U.S. History
Material Type:
Ohio Open Ed Collaborative
  • History
  • Ohs0432
    Creative Commons Attribution Non-Commercial
    Media Formats:

    Imperial Reforms and Colonial Protests 1763-1774

    Imperial Reforms and Colonial Protests 1763-1774


    The government’s formerly lax oversight of the colonies ended as the architects of the British Empire put these new reforms in place. The British hoped to gain greater control over colonial trade and frontier settlement as well as to reduce the administrative cost of the colonies and the enormous debt left by the French and Indian War. Each step the British took, however, generated a backlash. Over time, imperial reforms pushed many colonists toward separation from the British Empire.

    Learning Objectives

    • Discuss the status of Great Britain’s North American colonies in the years directly following the French and Indian War

    • Describe the size and scope of the British debt at the end of the French and Indian War

    • Explain how the British Parliament responded to the debt crisis

    • Outline the purpose of the Proclamation Line, the Sugar Act, and the Currency Act

    • Explain the purpose of the 1765 Stamp Act

    • Describe the colonial responses to the Stamp Act

    • Describe the purpose of the 1767 Townshend Acts

    • Explain why many colonists protested the 1767 Townshend Acts and the consequences of their actions

    • Describe the state of affairs between the colonies and the home government in 1774

    • Explain the purpose and results of the First Continental Congress

    Module Supplemental Readings/Videos

    Glossary of Key Terms

    Boston Massacre: Clash between unruly Bostonian protestors and locally-stationed British redcoats, who fired on the jeering crowd, killing or wounding eleven citizens

    Boston Tea Party:  Protest against the British East India Company's monopoly on the tea trade.  Disguised as Indians, colonists dumped 342 chests of tea into Boston harbor, prompting the Coercive Acts from the British Parliament.

    Coercive/"Intolerable" Acts  Series of punitive measures passed in retaliation for the Boston Tea Party, closing the Port of Boston, revoking a number of rights in the Massachusetts colonial charter, and the Quartering Act to allow for the lodging of soldiers in private homes.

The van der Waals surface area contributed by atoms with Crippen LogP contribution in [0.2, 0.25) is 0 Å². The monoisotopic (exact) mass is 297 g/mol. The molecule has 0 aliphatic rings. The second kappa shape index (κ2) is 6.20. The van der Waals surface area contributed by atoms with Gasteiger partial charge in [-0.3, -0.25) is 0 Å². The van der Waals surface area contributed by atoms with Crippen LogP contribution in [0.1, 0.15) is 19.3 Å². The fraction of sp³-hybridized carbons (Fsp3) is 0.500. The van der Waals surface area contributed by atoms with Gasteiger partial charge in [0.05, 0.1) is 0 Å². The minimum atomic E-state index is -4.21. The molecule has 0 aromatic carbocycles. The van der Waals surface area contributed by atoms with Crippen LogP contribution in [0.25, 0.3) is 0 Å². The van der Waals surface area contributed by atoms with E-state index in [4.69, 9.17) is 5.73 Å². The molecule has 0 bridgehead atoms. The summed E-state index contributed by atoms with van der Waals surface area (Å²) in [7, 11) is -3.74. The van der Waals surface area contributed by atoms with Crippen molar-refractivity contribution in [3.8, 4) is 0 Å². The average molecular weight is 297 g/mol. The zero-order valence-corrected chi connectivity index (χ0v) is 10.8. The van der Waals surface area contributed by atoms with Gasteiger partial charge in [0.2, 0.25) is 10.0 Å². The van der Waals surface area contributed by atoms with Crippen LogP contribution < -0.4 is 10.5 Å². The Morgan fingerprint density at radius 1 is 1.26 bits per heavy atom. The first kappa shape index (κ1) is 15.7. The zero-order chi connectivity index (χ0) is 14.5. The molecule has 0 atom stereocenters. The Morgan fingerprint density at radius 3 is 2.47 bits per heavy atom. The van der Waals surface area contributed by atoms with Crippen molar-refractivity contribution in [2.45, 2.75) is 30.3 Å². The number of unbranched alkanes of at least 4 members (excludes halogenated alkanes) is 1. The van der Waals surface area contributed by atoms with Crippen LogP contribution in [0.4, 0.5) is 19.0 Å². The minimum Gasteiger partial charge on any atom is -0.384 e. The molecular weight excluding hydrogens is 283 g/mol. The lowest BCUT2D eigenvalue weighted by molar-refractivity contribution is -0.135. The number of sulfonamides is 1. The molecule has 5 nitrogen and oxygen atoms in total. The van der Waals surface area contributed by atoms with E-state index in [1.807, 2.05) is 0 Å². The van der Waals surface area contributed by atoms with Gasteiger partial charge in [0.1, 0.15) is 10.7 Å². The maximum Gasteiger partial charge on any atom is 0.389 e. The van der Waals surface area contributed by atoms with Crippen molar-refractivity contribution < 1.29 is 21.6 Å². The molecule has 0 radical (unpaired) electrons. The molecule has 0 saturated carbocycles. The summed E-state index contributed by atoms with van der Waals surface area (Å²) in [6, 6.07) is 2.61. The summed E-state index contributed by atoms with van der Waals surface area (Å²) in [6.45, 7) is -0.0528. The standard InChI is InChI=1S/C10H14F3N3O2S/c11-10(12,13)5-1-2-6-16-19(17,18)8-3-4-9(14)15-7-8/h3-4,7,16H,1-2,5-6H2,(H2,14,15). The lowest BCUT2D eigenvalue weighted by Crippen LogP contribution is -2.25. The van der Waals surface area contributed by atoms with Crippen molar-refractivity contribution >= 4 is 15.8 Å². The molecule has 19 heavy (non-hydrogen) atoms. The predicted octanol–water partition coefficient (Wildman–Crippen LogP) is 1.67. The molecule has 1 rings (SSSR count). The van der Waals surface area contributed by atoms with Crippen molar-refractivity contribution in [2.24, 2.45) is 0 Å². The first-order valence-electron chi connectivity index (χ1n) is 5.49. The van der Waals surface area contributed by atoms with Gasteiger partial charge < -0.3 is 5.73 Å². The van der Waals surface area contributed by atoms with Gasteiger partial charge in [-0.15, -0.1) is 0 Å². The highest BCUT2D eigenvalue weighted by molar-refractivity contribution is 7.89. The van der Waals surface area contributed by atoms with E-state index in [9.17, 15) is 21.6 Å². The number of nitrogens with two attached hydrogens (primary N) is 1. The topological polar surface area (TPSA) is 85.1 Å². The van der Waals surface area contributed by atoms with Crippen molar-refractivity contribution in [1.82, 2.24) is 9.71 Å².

committees of correspondence: Local committees established across Massachusetts, and later in each of the thirteen colonies, to maintain colonial opposition to British policies through the exchange of letters and pamphlets.

    Declaratory Act: Passed alongside the repeal of the Stamp Act, it reaffirmed Parliament's sovereignty over the North American colonies.

    First Continental Congress:  delegates from the colonies that met in response to the Coercive Acts.

    nonimportation agreements: Boycotts against British taxation policies in the colonies.

    Pontiac's uprising: Campaign waged by Ottawa chief Pontiac to drive the British out of Ohio Country.

    Proclamation of 1763: Decree issued by Parliament in the wake of Pontiac's uprising, prohibiting settlement beyond the Appalachians. Contributed to rising resentment of British rule in the American colonies.

    Quartering Act: Required colonies to provide food and quarters for British troops.

    Quebec Act: Allowed the French residents of Québec to retain their traditional political and religious institutions and extended the boundaries of the province southward to the Ohio River.

    Stamp Act: Tax on an array of paper goods, repealed in 1766 after mass protests erupted across the colonies. Colonists developed the principle of "no taxation without representation."

    Sugar Act: Duty on imported sugar from the West Indies. It was the first tax levied on the colonists by the crown and was lowered substantially in response to widespread protests.

    Townshend Acts: External, or indirect, levies on glass, white lead, paper, paint and tea, the proceeds of which were used to pay colonial governors, who had previously been paid directly by colonial assemblies.

    vice-admiralty courts: designed to resolve disputes among merchants and seamen.

    Instructor Resources


    See attached PDF for details